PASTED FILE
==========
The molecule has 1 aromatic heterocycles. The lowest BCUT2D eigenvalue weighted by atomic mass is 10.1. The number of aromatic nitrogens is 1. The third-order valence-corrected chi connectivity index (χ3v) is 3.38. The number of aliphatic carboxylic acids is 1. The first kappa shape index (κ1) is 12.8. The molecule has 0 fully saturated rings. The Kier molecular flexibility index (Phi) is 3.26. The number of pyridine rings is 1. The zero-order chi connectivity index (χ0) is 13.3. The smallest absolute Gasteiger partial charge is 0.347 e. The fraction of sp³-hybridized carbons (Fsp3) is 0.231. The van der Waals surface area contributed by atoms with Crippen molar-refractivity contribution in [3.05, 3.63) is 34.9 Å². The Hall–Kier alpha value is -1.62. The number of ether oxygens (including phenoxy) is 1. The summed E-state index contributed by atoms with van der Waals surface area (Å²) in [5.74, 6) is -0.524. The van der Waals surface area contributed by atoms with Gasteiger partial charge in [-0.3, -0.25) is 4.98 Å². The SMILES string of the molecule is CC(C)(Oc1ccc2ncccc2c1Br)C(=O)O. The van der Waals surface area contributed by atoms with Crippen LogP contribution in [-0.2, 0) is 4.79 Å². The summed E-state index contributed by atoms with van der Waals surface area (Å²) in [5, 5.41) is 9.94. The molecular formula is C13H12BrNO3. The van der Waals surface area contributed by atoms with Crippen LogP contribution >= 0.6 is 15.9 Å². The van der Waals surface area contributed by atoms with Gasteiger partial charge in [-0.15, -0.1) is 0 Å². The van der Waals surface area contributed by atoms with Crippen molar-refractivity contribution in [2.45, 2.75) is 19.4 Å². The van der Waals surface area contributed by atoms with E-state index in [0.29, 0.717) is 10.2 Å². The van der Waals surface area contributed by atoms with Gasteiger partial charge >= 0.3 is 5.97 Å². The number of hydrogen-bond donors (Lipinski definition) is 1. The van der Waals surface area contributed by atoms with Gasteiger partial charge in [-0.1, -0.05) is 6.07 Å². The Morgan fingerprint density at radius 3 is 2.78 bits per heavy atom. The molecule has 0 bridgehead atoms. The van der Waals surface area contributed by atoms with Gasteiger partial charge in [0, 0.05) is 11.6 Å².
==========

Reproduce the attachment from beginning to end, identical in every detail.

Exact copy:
The molecule has 1 aromatic heterocycles. The lowest BCUT2D eigenvalue weighted by atomic mass is 10.1. The number of aromatic nitrogens is 1. The third-order valence-corrected chi connectivity index (χ3v) is 3.38. The number of aliphatic carboxylic acids is 1. The first kappa shape index (κ1) is 12.8. The molecule has 0 fully saturated rings. The Kier molecular flexibility index (Phi) is 3.26. The number of pyridine rings is 1. The zero-order chi connectivity index (χ0) is 13.3. The smallest absolute Gasteiger partial charge is 0.347 e. The fraction of sp³-hybridized carbons (Fsp3) is 0.231. The van der Waals surface area contributed by atoms with Crippen molar-refractivity contribution in [3.05, 3.63) is 34.9 Å². The Hall–Kier alpha value is -1.62. The number of ether oxygens (including phenoxy) is 1. The summed E-state index contributed by atoms with van der Waals surface area (Å²) in [5.74, 6) is -0.524. The van der Waals surface area contributed by atoms with Gasteiger partial charge in [-0.3, -0.25) is 4.98 Å². The SMILES string of the molecule is CC(C)(Oc1ccc2ncccc2c1Br)C(=O)O. The van der Waals surface area contributed by atoms with Crippen LogP contribution in [-0.2, 0) is 4.79 Å². The summed E-state index contributed by atoms with van der Waals surface area (Å²) in [5, 5.41) is 9.94. The molecular formula is C13H12BrNO3. The van der Waals surface area contributed by atoms with Crippen LogP contribution >= 0.6 is 15.9 Å². The van der Waals surface area contributed by atoms with Gasteiger partial charge in [-0.15, -0.1) is 0 Å². The van der Waals surface area contributed by atoms with Crippen molar-refractivity contribution in [2.45, 2.75) is 19.4 Å². The van der Waals surface area contributed by atoms with E-state index in [0.29, 0.717) is 10.2 Å². The van der Waals surface area contributed by atoms with Gasteiger partial charge >= 0.3 is 5.97 Å². The number of hydrogen-bond donors (Lipinski definition) is 1. The van der Waals surface area contributed by atoms with Gasteiger partial charge in [-0.1, -0.05) is 6.07 Å². The Morgan fingerprint density at radius 3 is 2.78 bits per heavy atom. The molecule has 0 bridgehead atoms. The van der Waals surface area contributed by atoms with Gasteiger partial charge in [0, 0.05) is 11.6 Å².